Kwakye Ofosu surpassed Ablakwabish in the search for a return to Neanderthal Ghana. After reading a list of cut and paste material from previous budgets, he tried to pass it on as a non-response to the 'OccupyFlagstaff' initiative. There is nothing to gain by all this, a waste of our time and resources.
We need to get into the RedFriday campaign. As a body, I think Ghanaians are all concerned with what we can do to bring some sense to this governance. We are constantly being reminded now that it is our collective citizen fault that things are not going right, and to some extent it is true. We ended up with another NDC Government.
President Mahama should not hope that someone will come to his rescue with a Coup or some other instrument, collapse his government and make him a modern-day political martyr in Sub-Sahara Africa.
The Civilian Advocacy movement happening in Ghana today is not about intervening in Government; it is about changing, 'occupying' the hearts and minds of Ghanaians to prevent the madness we engulf in every four years, engage the people of this country in a more meaningful and exact way so we don't keep choosing a group of mediocre-capacity individuals incapable of thinking without factoring in their personal benefits from contracts.
What is simpler than following a set of guidelines crafted by a body of thought, which has consistently pointed out and suggested fixable solutions to the constrictions in our economy. I am referring to the National Economic Forum at Senchi. We are still waiting for PV to maybe resurrect and come and type up the fuller report for us, impliedly suggested by someone, who holds a PhD from a respected international university. An educated man by all standards.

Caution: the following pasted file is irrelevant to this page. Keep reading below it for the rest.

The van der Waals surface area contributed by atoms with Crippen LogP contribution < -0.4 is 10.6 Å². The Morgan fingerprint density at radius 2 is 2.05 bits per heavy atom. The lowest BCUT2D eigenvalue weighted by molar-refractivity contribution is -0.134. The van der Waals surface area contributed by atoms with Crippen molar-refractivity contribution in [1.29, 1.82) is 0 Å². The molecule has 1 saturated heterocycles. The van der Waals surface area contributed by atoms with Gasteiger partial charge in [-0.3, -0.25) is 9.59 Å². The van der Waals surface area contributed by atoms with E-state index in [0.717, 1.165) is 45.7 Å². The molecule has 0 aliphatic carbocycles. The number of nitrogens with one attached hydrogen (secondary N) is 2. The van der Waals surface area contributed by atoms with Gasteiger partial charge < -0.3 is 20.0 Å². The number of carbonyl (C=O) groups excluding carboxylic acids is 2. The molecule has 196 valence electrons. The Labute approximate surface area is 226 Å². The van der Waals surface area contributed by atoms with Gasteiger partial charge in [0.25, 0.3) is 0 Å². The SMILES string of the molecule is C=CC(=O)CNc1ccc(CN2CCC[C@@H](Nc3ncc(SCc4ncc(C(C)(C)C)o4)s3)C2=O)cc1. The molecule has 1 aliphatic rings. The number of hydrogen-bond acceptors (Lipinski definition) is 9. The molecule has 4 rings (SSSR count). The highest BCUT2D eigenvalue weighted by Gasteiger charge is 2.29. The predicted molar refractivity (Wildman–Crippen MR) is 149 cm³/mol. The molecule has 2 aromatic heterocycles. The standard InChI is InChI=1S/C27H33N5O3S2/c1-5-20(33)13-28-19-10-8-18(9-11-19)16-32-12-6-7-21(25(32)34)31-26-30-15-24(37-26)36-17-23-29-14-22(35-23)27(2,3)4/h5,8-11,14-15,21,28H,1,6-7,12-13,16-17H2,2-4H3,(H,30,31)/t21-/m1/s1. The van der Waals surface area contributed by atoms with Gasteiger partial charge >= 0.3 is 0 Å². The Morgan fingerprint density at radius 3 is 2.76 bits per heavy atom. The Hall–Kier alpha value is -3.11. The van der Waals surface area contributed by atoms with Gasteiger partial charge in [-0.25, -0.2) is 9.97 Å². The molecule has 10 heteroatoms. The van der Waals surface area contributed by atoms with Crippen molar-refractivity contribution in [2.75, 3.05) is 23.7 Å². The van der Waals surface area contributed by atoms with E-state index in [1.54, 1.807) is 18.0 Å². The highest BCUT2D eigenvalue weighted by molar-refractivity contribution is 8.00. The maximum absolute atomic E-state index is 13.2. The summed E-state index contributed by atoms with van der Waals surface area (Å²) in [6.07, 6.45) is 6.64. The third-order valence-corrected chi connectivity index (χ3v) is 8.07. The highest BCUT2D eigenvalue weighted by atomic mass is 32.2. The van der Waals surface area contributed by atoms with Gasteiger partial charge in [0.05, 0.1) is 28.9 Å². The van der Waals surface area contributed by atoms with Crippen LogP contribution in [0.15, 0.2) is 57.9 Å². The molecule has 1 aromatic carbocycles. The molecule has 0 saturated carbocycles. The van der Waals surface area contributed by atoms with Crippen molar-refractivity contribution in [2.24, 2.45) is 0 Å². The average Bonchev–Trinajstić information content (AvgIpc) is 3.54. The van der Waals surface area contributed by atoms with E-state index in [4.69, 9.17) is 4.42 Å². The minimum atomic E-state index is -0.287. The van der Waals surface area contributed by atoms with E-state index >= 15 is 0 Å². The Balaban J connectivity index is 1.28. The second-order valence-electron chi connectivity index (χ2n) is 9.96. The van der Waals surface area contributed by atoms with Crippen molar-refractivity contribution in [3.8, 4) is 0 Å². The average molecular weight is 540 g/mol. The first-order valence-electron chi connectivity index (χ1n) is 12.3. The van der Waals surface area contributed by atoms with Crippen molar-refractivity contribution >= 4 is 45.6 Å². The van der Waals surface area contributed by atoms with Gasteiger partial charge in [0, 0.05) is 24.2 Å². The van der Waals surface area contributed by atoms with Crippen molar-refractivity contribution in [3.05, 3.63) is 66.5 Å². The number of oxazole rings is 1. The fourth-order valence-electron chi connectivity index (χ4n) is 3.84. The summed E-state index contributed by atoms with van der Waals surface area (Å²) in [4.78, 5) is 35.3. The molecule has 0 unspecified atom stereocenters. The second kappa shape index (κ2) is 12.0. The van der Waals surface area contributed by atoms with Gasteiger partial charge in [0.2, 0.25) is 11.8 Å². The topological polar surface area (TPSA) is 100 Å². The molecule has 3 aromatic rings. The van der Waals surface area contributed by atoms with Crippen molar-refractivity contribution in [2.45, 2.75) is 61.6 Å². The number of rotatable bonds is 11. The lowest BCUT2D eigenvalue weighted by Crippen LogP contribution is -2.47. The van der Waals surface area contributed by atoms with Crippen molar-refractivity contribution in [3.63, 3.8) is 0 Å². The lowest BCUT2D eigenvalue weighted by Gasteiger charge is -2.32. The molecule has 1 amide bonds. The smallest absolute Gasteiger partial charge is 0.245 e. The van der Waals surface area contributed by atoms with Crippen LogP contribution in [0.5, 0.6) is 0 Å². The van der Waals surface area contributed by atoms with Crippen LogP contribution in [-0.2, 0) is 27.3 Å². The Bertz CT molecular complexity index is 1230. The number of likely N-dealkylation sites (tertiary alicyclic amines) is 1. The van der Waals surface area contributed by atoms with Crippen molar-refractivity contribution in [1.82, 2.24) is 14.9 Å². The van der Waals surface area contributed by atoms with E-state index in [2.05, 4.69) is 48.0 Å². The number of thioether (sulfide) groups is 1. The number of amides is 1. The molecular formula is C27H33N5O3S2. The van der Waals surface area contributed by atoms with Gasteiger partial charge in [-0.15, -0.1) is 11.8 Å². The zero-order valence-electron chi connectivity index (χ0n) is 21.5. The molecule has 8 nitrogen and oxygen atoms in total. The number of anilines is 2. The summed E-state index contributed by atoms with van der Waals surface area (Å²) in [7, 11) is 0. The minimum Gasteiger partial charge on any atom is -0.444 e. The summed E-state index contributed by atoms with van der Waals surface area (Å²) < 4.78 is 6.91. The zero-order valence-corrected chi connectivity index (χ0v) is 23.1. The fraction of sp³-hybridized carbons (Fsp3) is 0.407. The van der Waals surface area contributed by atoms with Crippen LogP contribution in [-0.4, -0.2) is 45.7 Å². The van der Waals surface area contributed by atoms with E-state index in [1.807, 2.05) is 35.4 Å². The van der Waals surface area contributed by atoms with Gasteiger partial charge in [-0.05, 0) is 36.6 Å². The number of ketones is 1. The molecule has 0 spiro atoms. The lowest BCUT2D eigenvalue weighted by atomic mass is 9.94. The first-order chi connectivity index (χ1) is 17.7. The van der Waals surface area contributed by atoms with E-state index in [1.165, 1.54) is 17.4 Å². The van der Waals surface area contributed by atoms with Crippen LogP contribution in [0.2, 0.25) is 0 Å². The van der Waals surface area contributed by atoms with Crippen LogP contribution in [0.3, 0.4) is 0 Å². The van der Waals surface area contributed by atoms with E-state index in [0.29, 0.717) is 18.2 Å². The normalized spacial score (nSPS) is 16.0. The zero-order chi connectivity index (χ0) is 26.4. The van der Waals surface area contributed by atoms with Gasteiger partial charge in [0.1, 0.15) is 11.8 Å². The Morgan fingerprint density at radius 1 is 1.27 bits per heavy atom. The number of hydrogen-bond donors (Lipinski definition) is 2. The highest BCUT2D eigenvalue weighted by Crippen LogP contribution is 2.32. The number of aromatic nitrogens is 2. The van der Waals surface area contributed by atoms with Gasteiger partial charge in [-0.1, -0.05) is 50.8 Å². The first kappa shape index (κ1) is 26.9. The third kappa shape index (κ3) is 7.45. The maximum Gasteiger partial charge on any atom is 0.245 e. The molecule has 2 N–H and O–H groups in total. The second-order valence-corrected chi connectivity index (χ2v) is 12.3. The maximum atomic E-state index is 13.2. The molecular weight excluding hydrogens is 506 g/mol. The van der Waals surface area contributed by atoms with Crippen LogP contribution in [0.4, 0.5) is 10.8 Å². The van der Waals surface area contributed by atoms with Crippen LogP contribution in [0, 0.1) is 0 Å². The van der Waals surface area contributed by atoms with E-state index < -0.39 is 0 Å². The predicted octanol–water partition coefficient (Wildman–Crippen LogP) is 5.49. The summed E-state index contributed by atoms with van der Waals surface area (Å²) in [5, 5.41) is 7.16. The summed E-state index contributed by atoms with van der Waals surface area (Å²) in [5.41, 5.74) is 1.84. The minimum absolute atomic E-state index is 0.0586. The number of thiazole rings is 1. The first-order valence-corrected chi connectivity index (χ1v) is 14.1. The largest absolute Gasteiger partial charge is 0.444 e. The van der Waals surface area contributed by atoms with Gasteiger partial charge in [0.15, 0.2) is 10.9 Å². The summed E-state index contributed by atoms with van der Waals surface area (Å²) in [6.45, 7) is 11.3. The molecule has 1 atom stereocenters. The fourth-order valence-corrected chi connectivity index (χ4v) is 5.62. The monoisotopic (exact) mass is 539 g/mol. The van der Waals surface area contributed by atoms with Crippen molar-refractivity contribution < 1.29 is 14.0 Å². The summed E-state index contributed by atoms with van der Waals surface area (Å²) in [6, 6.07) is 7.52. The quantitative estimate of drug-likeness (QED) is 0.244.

Instead we choose to label them 'challenges', trivialize the tasks and play on religious fanaticism by raising a finger and eyes skyward and inviting a slew of shylock priests to conjure the economy using 'levitronics'.
I am rather tired of the inertia that has engulfed our Governors, the impossible bottlenecks we have created and our fixation on mechanisms that only exist on paper. We have all the rules and laws in place and unless we apply them to the letter and demand what should be ours by right, we will never move this country.
Kudos to Richard Nyamah, who won his case against Government to release mandated funds to GETFUND. If that is what we have to do to free the system, then so be it. We will test the mettle of the courts all the way to the Supreme Court if necessary, to ensure we get some justice and our freedoms are made sacrosanct.
Castro dead, Castro not dead. Castro went with Mami Water. Castro girlfriend was Mami Water, wanting to sleep with Castro to have more baby Castros. Castro will be found on Friday coming if we all stop crying. Such a load of nonsense in the 'De Sosoo' higher education learning Center.
Our mystery-loving nature has taken the possible Castro drowning at Ada to another level and I hear a Mallam from the North has been guaranteed much if his claims to bring Castro back become real. I must admit, it will be something else if it turns to be a publicity stunt and Castro is back to make more music.
I like his style and songs, but it has been a week since he went under the water. What are the chances?
Some of us have made a choice. We have decided to challenge the drivel and pressure Government to make corrections to Governance that will make Ghana a better place to like and live. We have a lot going for this country and it should not be the prerogative of a languid and corrupt cartel to keep us from a brighter future.
I am decidedly RED and I invite all those who read and agree with me to Red Band, clothe, scarf, blouse, sock, shoe, vest, tie or wear anything red to symbolize our disaffection with what is going in Ghana. Every Friday till we decide otherwise.
Amina, Serwaa and the team decided to support their future. It is and has always been a choice.
Ghana, Aha a ye de papa. A lius valde week advenio . Another great week to come!
Sydney Casely-Hayford, [email protected]